Reid, Schumer rally supporters for key Senate race
© Haiyun Jiang

The Senate's top Democrats are making an 11th-hour push to help energize supporters in North Carolina, where voters could determine which party controls the upper chamber. 

"It's already been said [but] I'll say it again: North Carolina today could make a difference in so many different ways: For [Democratic presidential nominee] Hillary ClintonHillary Diane Rodham ClintonChris Murphy’s profile rises with gun tragedies DNC, RNC step up cyber protections Gun proposal picks up GOP support MORE, for Deborah Ross," Senate Minority Leader Harry ReidHarry ReidChris Murphy’s profile rises with gun tragedies Republicans are headed for a disappointing end to their year in power Obama's HHS secretary could testify in Menendez trial MORE (D-Nev.) said during a Progressive Change Campaign Committee's (PCCC) get-out-the-vote call. 
 
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PCCC volunteers are making calls on Tuesday for Ross, a Democrat who is running to unseat Sen. Richard BurrRichard Mauze BurrTrump: Why isn't Senate looking into 'Fake News Networks'? Overnight Cybersecurity: Equifax security employee left after breach | Lawmakers float bill to reform warrantless surveillance | Intel leaders keeping collusion probe open Special counsel looking into dossier as part of Russia probe: report MORE (R-N.C.). The GOP senator is leading in the polls by an average of 2 points, according to RealClearPolitics.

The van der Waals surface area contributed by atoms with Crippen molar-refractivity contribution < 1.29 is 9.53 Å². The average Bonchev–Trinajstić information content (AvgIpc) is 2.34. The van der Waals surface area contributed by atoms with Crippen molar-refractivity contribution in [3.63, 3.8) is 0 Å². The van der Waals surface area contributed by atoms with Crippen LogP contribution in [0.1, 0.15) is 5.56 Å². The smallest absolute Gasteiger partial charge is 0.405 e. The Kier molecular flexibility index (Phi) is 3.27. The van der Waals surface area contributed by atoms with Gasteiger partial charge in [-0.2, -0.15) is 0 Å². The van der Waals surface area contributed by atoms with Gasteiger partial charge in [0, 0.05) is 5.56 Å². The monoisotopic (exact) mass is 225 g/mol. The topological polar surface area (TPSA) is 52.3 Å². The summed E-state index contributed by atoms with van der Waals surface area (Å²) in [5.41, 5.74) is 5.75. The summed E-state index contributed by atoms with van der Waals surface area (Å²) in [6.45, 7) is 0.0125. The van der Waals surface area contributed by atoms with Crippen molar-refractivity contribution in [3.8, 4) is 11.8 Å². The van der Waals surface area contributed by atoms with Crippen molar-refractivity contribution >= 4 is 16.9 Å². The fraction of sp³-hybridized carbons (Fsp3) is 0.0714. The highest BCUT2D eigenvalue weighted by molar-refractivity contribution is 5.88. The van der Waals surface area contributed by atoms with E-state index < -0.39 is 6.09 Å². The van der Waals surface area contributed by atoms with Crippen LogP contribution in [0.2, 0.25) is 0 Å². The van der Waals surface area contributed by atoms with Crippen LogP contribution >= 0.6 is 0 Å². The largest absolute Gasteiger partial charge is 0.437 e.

Reid said that the North Carolina Senate race boils down to several major issues — including closing the gender pay gap and reforming student loan debt — and Ross is "on the right side of those issues." 
 
"What goes on in the vote today in North Carolina would help a very fine person, Deborah Ross," Reid added. 
 
Sen. Charles SchumerCharles (Chuck) Ellis SchumerOvernight Health Care: Schumer calls for tying ObamaCare fix to children's health insurance | Puerto Rico's water woes worsen | Dems plead for nursing home residents' right to sue Crying on TV doesn't qualify Kimmel to set nation's gun agenda Trump knocks ‘fake’ news coverage of his trip to Puerto Rico MORE (D-N.Y.), expected to be the next Senate Democrat leader, argued lawmakers have a "moral obligation to move this nation forward," saying a Democrat-controlled Senate could tackle immigration reform and criminal justice reform. 
 
"We have a moral obligation to take back the Senate," he told supporters on the call. "We need a Democratic majority in the Senate; we need it badly. The alternative of [Majority Leader] Mitch McConnellAddison (Mitch) Mitchell McConnellGun proposal picks up GOP support Children’s health-care bill faces new obstacles Dems see Trump as potential ally on gun reform MORE [R-Ky.] and gridlock will be terrible." 
 
Schumer, who would also became majority leader if Democrats win the majority, added that Burr "has been at [McConnell's] side" to help block legislation. 
 
"Deborah's run a heck of a campaign. We all know that North Carolina a tough state," he said. "So we really need this kind of help." 
 
Democrats need to take back five seats — or four if they retain the White House — to win control of the upper chamber. Roughly six Senate races are still considered "toss-ups" heading into Election Day, including North Carolina.